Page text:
About what should go into the aquarium tank

I have just finished setting up a freshwater aquarium tank in my home, and I was wondering; I have read a lot about what should go into the tank, but not so much talk about what I should keep out my freshwater aquarium tank. Are there any particular hazards that I should watch out for?

That’s a great question for you to be asking, and you’re right; much is written about what should go into your freshwater aquarium tank, but very little about what you should keep out. There are certain things which if they get into your tank will harm your fish. They can be objects, animals or plants, but they will unbalance the environment so that your fish are left struggling.

Objects are many and varied and can cause all kinds of damage, but fortunately, most fish tanks will come with a cover tokeep them out. Make sure that you keep the lid on – assuming you have a lid. If you don’t have one, go to a pet store with your tank measurements and get one. Try and get one made of acrylic – they last longer and are light enough for your fish tank to take without strain.

The other thing to think about is kids and other pets. Fish are pretty and they move around a lot in the freshwater aquarium tank, and a pet like a cat or a small child might be tempted to reach for them. The solution is again a cover. If your tank is high up, get a very stable support for it because kids might knock it over.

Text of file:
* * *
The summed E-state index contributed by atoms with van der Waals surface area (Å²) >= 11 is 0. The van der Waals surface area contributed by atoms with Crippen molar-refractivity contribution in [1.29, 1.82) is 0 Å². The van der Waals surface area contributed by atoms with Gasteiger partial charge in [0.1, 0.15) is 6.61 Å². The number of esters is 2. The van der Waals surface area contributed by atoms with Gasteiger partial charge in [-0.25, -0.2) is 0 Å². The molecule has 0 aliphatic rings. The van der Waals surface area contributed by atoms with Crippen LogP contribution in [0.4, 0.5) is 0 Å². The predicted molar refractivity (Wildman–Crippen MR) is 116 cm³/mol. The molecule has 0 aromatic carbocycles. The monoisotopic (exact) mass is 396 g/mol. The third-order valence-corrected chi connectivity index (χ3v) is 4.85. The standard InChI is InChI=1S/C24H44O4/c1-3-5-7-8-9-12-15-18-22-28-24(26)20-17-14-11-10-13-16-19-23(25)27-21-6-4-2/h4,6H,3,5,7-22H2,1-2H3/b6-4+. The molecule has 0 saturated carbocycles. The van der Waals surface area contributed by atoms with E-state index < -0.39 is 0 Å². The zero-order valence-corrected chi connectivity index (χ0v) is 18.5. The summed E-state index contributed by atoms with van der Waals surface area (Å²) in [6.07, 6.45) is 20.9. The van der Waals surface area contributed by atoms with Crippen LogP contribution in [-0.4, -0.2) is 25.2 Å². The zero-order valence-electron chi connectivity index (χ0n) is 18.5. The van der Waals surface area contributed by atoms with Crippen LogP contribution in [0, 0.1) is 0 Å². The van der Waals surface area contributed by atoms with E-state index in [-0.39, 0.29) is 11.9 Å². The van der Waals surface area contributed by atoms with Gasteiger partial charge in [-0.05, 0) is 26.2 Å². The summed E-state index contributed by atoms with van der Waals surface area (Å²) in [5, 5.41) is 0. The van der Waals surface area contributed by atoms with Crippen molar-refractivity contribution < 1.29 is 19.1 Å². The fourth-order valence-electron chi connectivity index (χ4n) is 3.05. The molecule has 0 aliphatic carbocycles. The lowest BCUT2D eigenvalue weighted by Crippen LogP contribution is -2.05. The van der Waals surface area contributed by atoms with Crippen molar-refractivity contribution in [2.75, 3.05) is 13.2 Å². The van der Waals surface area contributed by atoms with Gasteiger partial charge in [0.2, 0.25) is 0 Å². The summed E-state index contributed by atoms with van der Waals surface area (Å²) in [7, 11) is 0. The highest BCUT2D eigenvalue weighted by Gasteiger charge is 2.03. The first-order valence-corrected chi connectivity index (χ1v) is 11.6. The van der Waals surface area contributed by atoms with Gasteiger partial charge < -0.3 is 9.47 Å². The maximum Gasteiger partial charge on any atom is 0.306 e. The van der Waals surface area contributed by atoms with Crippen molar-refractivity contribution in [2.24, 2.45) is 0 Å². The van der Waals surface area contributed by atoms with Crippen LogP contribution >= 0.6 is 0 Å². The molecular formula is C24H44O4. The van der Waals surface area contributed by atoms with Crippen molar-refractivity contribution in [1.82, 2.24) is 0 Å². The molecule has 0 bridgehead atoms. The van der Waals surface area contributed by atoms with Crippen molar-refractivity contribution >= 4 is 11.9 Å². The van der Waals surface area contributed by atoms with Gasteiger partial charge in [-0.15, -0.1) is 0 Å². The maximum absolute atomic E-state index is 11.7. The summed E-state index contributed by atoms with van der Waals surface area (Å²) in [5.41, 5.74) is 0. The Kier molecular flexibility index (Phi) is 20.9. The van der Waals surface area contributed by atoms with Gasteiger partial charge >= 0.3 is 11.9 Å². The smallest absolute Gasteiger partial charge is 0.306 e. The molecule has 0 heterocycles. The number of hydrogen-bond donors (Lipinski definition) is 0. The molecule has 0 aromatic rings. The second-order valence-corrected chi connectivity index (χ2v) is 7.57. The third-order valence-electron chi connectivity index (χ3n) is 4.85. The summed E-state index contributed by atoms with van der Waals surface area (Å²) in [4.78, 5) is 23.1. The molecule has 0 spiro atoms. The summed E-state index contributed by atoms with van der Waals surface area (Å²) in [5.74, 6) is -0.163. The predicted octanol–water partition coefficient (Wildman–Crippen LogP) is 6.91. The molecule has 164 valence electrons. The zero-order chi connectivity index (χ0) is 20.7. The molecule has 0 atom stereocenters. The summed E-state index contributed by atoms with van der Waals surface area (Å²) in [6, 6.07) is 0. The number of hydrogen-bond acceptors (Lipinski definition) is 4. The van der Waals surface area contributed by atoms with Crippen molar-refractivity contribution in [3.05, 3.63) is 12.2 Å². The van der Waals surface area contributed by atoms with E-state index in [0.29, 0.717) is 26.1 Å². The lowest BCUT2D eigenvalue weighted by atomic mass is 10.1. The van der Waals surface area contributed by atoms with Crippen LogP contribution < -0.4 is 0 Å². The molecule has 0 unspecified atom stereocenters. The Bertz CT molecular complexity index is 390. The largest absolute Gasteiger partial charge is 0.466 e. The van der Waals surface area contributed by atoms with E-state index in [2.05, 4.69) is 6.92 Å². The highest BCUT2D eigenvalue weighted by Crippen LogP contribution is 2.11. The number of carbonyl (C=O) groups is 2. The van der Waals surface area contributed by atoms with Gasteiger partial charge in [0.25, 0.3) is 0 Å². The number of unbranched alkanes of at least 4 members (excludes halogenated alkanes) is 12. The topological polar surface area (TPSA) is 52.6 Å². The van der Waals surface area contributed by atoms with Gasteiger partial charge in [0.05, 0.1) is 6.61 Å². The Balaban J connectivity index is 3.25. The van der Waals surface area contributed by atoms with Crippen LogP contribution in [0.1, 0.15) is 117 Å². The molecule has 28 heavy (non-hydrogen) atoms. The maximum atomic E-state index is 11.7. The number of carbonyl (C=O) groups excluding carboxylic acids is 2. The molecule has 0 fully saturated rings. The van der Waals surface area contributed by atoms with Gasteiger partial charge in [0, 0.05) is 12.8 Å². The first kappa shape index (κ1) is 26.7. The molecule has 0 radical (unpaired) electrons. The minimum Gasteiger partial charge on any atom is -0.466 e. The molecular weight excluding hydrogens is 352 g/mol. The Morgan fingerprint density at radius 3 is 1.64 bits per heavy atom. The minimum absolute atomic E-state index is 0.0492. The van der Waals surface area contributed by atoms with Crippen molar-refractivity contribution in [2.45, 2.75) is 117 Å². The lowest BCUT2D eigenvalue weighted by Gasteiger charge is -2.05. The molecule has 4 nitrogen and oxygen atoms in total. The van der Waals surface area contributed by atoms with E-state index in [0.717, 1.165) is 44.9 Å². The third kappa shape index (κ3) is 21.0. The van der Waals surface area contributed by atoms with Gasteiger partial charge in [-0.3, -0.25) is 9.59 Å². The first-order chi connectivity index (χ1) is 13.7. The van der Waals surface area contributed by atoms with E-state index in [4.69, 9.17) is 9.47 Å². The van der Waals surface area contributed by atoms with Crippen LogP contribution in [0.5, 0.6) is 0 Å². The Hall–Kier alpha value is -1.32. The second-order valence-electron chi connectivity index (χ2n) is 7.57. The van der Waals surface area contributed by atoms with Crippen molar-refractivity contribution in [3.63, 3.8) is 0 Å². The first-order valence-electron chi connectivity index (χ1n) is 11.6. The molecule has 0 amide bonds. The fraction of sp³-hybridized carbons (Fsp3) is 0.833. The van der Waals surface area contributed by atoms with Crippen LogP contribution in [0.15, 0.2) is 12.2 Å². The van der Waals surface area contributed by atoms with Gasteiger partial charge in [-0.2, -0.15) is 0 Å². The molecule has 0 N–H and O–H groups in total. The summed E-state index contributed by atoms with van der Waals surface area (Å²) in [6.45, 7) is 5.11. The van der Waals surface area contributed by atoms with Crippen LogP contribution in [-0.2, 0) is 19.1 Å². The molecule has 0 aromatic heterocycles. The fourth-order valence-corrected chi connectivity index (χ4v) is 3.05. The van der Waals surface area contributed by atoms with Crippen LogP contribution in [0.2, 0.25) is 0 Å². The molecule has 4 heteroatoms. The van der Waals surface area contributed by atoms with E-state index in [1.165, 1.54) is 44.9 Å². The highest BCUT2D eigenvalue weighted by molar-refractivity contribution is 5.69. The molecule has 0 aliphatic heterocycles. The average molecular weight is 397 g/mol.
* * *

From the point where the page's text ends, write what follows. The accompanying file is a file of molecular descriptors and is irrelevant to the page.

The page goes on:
On to the plants and animals. The first thing you want to keep out of your freshwater aquarium tank is algae. It murky’s up your water and at somelevels will start to interfere with the tank environment. There are several things that cause algae. The first, and hard to detect is phosphates. Phosphates naturally regulate if you clean often enough, but they can sometimes accumulate and cause algae that will give you a hard time clearing off. You’ll hear many aquarium keepers saying that they do not know what to do about algae any more – they have tried everything. It’s usually high phosphate levels. Get a phosphate testing kit and test often. If you see unreasonable levels, it’s time for you to give your tank a cleaning and change the water.

The other thing that will cause an increase in algae is direct sunshine. Keep your tank away from direct sun, and let the live plants in it utilize the lighting in the tank for growth.

Avoid also some kinds of house plants that will be packaged as aquarium plants. They will not adapt well to aquarium life, and can die and poison your water. They usually die because of the elevated temperatures in the tank.

When it comes to animals, watch out for snails. They do not do any particular kind of damage, but if the tank conditions are good, they will soon multiply into a pest problem. They will be feeding on your freshwater aquarium tank plants so you want to be careful about introducing them. Some other little insects are ok, but remember that they might feed on the small crustaceans that are a part of your freshwater aquarium tank environment.

More information, please visit: www.growledlight.co.uk

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